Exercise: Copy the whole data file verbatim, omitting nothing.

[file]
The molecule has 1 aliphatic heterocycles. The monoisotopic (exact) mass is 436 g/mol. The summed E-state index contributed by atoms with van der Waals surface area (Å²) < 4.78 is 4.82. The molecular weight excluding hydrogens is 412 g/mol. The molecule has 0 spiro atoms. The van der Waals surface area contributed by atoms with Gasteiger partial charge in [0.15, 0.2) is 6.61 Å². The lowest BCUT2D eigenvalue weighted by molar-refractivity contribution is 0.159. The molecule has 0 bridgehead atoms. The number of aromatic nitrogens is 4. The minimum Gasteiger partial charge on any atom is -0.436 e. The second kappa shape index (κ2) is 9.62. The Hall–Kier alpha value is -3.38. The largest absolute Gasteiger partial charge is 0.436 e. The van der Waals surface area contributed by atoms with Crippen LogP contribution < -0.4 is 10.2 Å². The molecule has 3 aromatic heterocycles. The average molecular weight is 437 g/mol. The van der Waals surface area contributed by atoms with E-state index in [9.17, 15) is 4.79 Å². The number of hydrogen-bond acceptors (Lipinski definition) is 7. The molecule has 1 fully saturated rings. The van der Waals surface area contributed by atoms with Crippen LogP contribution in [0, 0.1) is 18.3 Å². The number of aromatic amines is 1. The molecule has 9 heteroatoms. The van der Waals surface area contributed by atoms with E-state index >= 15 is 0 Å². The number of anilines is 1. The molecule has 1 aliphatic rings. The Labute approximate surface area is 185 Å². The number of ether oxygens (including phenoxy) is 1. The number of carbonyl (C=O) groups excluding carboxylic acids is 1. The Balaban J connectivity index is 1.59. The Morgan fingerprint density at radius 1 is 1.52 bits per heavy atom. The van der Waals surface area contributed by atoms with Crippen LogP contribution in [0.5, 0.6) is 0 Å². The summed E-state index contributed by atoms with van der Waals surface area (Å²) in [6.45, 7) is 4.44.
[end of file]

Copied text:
The molecule has 1 aliphatic heterocycles. The monoisotopic (exact) mass is 436 g/mol. The summed E-state index contributed by atoms with van der Waals surface area (Å²) < 4.78 is 4.82. The molecular weight excluding hydrogens is 412 g/mol. The molecule has 0 spiro atoms. The van der Waals surface area contributed by atoms with Gasteiger partial charge in [0.15, 0.2) is 6.61 Å². The lowest BCUT2D eigenvalue weighted by molar-refractivity contribution is 0.159. The molecule has 0 bridgehead atoms. The number of aromatic nitrogens is 4. The minimum Gasteiger partial charge on any atom is -0.436 e. The second kappa shape index (κ2) is 9.62. The Hall–Kier alpha value is -3.38. The largest absolute Gasteiger partial charge is 0.436 e. The van der Waals surface area contributed by atoms with Crippen LogP contribution < -0.4 is 10.2 Å². The molecule has 3 aromatic heterocycles. The average molecular weight is 437 g/mol. The van der Waals surface area contributed by atoms with E-state index in [9.17, 15) is 4.79 Å². The number of hydrogen-bond acceptors (Lipinski definition) is 7. The molecule has 1 fully saturated rings. The van der Waals surface area contributed by atoms with Crippen LogP contribution in [0, 0.1) is 18.3 Å². The number of aromatic amines is 1. The molecule has 9 heteroatoms. The van der Waals surface area contributed by atoms with E-state index >= 15 is 0 Å². The number of anilines is 1. The molecule has 1 aliphatic rings. The Labute approximate surface area is 185 Å². The number of ether oxygens (including phenoxy) is 1. The number of carbonyl (C=O) groups excluding carboxylic acids is 1. The Balaban J connectivity index is 1.59. The Morgan fingerprint density at radius 1 is 1.52 bits per heavy atom. The van der Waals surface area contributed by atoms with Crippen LogP contribution in [0.5, 0.6) is 0 Å². The summed E-state index contributed by atoms with van der Waals surface area (Å²) in [6.45, 7) is 4.44.